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Stella Maris Seafarers' Center in Manila provides pastoral care to seafarers, fishermen, and their families

The Stella Maris Seafarers' Center in Manila assists seafarers, fishermen, and their families through pastoral guidance and prayers.

"Our ministry is to keep them strong and firm in their faith, hope, and love in God, especially at trying times," says Argelia H. Baguio, a member of the sisters of Jesus Good Shepherd (SJBP), commonly known as "Pastorelle Sisters."

"We assist seafarers, fishermen, and their families for their wellness and mental health so that they will live a balanced, harmonious, and joyful family life despite many challenges," adds Sister Argelia, coordinator of Seafarers’ Wives and Family Ministry at the Stella Maris Seafarers' Center in Manila.

Three years ago, she joined the Stella Maris Seafarers' Center in Manila.

Some of the activities that have been done in the past and are currently being undertaken at the center are praiseworthy.

During the COVID-19 pandemic, the center had online Masses on Wednesdays, first Fridays, and feast days. The center organized online Advent and Lenten recollections as well.

It conducted webinars for the formation of the seafarers’ wives. The topics were chosen according to their needs, especially mental health, with invited resource speakers.

"We held regular monthly meetings with the wives, and they used to share during the meeting. We also had an online seafarers’ wives’ orientation for the newly recruited members," explained Sister Argelia.

"We organized an online family Christmas get-together (with talks on family presentations and games) and helped in the distribution of COVID-19 gift certificates and brochures to families," she added.

The staff at Stella Maris accompanied the families and seafarers during their times of difficulties and anxiety through social media platforms, sharing the Word of God and faith-life experiences.

"We used to send the Word of God, inspirational messages, and greetings through social media group chats and groups of seafarers and families to nurture their spiritual lives," the nun said.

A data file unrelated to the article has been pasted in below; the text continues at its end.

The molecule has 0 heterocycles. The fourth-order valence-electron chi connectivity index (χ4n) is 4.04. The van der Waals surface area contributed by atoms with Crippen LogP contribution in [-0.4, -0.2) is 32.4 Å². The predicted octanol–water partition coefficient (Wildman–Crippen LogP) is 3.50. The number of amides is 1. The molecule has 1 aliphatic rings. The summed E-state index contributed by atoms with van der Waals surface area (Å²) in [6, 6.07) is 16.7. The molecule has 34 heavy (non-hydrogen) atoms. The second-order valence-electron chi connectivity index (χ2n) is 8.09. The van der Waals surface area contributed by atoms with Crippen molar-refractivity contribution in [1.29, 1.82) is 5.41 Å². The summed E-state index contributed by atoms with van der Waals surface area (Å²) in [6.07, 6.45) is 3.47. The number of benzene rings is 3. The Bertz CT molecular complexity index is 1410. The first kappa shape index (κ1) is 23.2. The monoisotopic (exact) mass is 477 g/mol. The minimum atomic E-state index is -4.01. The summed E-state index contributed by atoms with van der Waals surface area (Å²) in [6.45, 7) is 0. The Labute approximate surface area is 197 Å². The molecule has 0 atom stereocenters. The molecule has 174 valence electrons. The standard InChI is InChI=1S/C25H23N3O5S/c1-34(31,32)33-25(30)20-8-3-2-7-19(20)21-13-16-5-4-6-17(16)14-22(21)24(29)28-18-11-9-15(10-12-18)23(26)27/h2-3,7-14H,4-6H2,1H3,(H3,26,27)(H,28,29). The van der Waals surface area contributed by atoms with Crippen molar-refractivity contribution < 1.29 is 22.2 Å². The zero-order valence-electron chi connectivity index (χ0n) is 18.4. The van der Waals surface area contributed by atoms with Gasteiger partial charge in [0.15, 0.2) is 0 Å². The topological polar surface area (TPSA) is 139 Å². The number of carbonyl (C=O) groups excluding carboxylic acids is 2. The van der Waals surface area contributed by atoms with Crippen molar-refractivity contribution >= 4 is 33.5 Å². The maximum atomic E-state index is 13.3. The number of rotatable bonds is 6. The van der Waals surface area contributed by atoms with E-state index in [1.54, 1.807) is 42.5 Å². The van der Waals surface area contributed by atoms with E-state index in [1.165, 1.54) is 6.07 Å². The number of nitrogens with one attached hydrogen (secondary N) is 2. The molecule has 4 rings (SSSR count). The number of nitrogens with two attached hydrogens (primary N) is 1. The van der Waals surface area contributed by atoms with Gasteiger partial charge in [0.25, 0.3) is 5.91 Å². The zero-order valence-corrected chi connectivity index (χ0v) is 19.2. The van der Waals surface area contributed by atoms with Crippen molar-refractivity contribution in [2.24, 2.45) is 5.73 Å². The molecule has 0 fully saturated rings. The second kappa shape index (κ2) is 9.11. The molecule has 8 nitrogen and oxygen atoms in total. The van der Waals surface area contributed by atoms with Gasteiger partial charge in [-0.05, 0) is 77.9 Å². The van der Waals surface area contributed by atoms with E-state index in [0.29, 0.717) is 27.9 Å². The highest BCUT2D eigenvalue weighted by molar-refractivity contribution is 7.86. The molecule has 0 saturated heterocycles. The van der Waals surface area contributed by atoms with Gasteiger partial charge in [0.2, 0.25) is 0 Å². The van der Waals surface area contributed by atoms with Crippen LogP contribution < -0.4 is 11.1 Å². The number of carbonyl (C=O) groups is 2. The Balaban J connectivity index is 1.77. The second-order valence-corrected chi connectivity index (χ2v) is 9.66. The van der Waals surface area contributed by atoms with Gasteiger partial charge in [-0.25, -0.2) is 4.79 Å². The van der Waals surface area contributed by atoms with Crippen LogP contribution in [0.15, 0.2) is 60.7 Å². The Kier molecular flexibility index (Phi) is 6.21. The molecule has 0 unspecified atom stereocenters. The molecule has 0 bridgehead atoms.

During the new normal, the center resumed the hospital visit to the Amosup Hospital every Wednesday and Friday morning with the volunteers—the seafarers’ wives.

"We prayed over them, assuring them of our spiritual and moral support, and we listened to their painful stories," said Argelia. "We conducted family visits with the members of the seafarers’ wives’ groups. We organized the seafarers’ wives in selected parishes of the dioceses of Cubao, Caloocan, Novaliches, and the Archdiocese of Manila."

The center conducted an outreach program for persons with disabilities (PWD) and the elderly at the Josepheim Foundation in Pililia, Rizal Province, 16 kilometers east of Manila.

It helped in the distribution of Overseas Filipino Workers (OFW) Manuals for the seafarers’ families in the different nearby dioceses and the Archdiocese of Manila for awareness and guidance. It conducted regular monthly meetings with the seafarers’ wives, recollections, and seminars.

When asked about Argelia’s experience of working with seafarers’ wives, she said, "For me, this kind of ministry is challenging and enriching. Thanks be to God, it has been a grace-filled experience, and my heart is filled with gratitude and joy."

Speaking on the challenges seafarers, fishermen, and their families are facing now, she explained that many seafarers are not yet deployed and find difficulty looking for a job in different places, even in Manila.

The same was true for fishermen, whose families and children were affected financially and morally due to the pandemic.

Their children stopped schooling, and their education was affected. Some have broken family relationships.

The Stella Maris Center in Manila helps seafarers, fishermen, and their families face challenges by providing financial assistance and pastoral care.

"During the pandemic, we supported them spiritually, financially, and morally," said Argelia.

"We had online accompaniment for those who were in depression and difficulty, especially during the COVID-19 pandemic. We conducted family visits and catechesis for those who have problems in relationships and those with suicidal tendencies," she added.

The center held value formation and spiritual nourishment activities like the encounter of the Word (Bible sharing).

The common difficulties seafarers and fishermen face in their workplaces affect the families left behind as well. It is due to low salaries. Some companies are not true to what is written in the employment contract.

Seafarers are suffering due to unhealthy food, which causes kidney stones, gallbladder stones, and other health complications and illnesses.

Additionally, some fishermen experience maltreatment by the crew and even the captain of the vessel. Some also face abuse, injustice, and human trafficking.

Some of the wives left behind have problems with financial budgeting. Some have no value formation, and, sad to say, some have problems with marital infidelity. There are also problems with sickness and illness due to a lack of proper diet and wellness.


Radio Veritas Asia (RVA), a media platform of the Catholic Church, aims to share Christ. RVA started in 1969 as a continental Catholic radio station to serve Asian countries in their respective local language, thus earning the tag “the Voice of Asian Christianity.”  Responding to the emerging context, RVA embraced media platforms to connect with the global Asian audience via its 21 language websites and various social media platforms.